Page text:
"Mr. Keane," she said, "I understand that people in your line of work can't promise a specific result, but this was not a coincidence. Three mathematicians with expertise in a very esoteric branch of geometry all die of unnatural causes within six months of each other? Fat chance."
"You should've been a lawyer," I said. I reached for my briefcase and removed my clipboard.
"Does that mean you'll take the case?" "I'll look into it. If I conclude you're wasting your money, I'll tell you."
"I appreciate your concern for my money," she said coldly, "but let me worry about that." "I was just trying to-"
"I'm sorry," she said, "I didn't mean to be rude. Obviously, I don't have unlimited resources. But these deaths are connected. And if you accept that, it follows that evidence of that connection exists."
"Assuming that's true," I said, "it doesn't follow that I or anyone else will find it." She pondered that.
"One thing is certain," she said, "we won't find it if we don't try." I gave in to a slight smile and that, in turn, brought a smile to her pink lips, but this pleasant moment was cut short by two quick knocks on the imitation walnut door.
"Come in," she said. The door opened. It was Stephen Finn, Ph.D. He stood about six-three and possessed a sinewy build. Maybe one hundred eighty pounds. Blond hair, parted on the left.
Green eyes. Blue veins crisscrossed his forearms like roads on a map, and I guessed he was an athlete of some sort-a cycling enthusiast or perhaps a mountain climber. He wore a white alligator shirt, tan slacks, and cordovan loafers.
"I'm sorry," he said with another forced smile, "I didn't know you were with someone. I just wanted to see if we were still on for tonight?" The question was directed to her, but intended for me. He was marking his territory, claiming some form of ownership.
"Yes," she said, "I'll meet you at seven." She did not introduce us and I made no effort to introduce myself. Clearly curious about my business with Jayne Smyers, he studied me briefly, apologized again for interrupting, and closed the door behind him. "I won't take much more of your time," I said.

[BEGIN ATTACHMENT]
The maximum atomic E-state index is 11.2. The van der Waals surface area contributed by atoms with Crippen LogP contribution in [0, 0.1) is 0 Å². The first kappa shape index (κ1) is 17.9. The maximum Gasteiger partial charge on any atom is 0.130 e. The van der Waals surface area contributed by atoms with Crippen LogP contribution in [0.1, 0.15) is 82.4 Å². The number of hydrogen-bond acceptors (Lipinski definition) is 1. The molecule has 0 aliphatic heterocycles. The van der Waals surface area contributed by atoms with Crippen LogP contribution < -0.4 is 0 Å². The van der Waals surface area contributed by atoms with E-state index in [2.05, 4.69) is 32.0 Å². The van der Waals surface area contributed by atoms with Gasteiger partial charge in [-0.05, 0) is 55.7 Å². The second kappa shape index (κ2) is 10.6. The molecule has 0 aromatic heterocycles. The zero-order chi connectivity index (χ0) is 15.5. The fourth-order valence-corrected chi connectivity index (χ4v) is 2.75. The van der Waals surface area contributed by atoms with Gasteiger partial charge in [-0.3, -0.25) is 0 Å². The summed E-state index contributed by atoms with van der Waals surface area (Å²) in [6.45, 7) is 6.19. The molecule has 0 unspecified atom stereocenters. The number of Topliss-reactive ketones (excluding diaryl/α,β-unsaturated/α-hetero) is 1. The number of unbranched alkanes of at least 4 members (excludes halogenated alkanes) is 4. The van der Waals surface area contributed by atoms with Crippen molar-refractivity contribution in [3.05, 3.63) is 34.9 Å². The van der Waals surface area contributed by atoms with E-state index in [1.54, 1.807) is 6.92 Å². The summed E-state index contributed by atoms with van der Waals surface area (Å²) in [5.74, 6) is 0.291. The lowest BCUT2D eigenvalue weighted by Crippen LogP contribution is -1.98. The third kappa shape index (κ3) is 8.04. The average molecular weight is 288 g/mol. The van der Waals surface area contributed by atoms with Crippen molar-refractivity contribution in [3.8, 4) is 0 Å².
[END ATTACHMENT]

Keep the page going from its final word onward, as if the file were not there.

"That's all right," she said, "I want to give you as much information as I can."
We talked for another twenty-five minutes. She told me what she knew about the three deaths and gave me some news clippings she'd obtained when she'd first discovered them. I asked if she'd received any threats since discovering the deaths, and she said no. She also assured me she had not received any unusual phone calls or letters. I told her I didn't think she was in any danger, but gave her a pamphlet Scott and I had written on security for women. I requested a copy of the article she'd wanted the victims to review and she provided one. Eventually we came to the subject of fees.
One of the many things I'd hated about practicing law was having to constantly keep track of my time. No matter how accurate my records, there was always some asshole complaining he'd been billed fifty dollars for what was invariably described as a "two-minute conversation."
"I have sort of a Zen approach to fees," I said. "You and I will agree on a retainer. We'll talk about my progress from time to time. If you think I'm charging too much, you can fire me. If I think you're not paying me enough, I can quit."
"You don't keep track of your time?" "Too much trouble," I said. "You'll know whether I'm earning my money."
"Interesting," she said, not quite sure how to respond. "It requires a certain amount of trust," I admitted. "It requires a great deal of trust."
"Look," I said, "I'd make more money if I charged by the hour, but whenever I do that I seem to spend half my time generating paperwork to justify my fees and the other half wondering if the client can afford to pay me to do what needs to be done. That leaves very little time for investigation."
Copyright © 2004 by Mark Cohen
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No Man's Land
by Simon Tolkien
Inspired by the experiences of his grandfather, J. R. R. Tolkien, during World War I.
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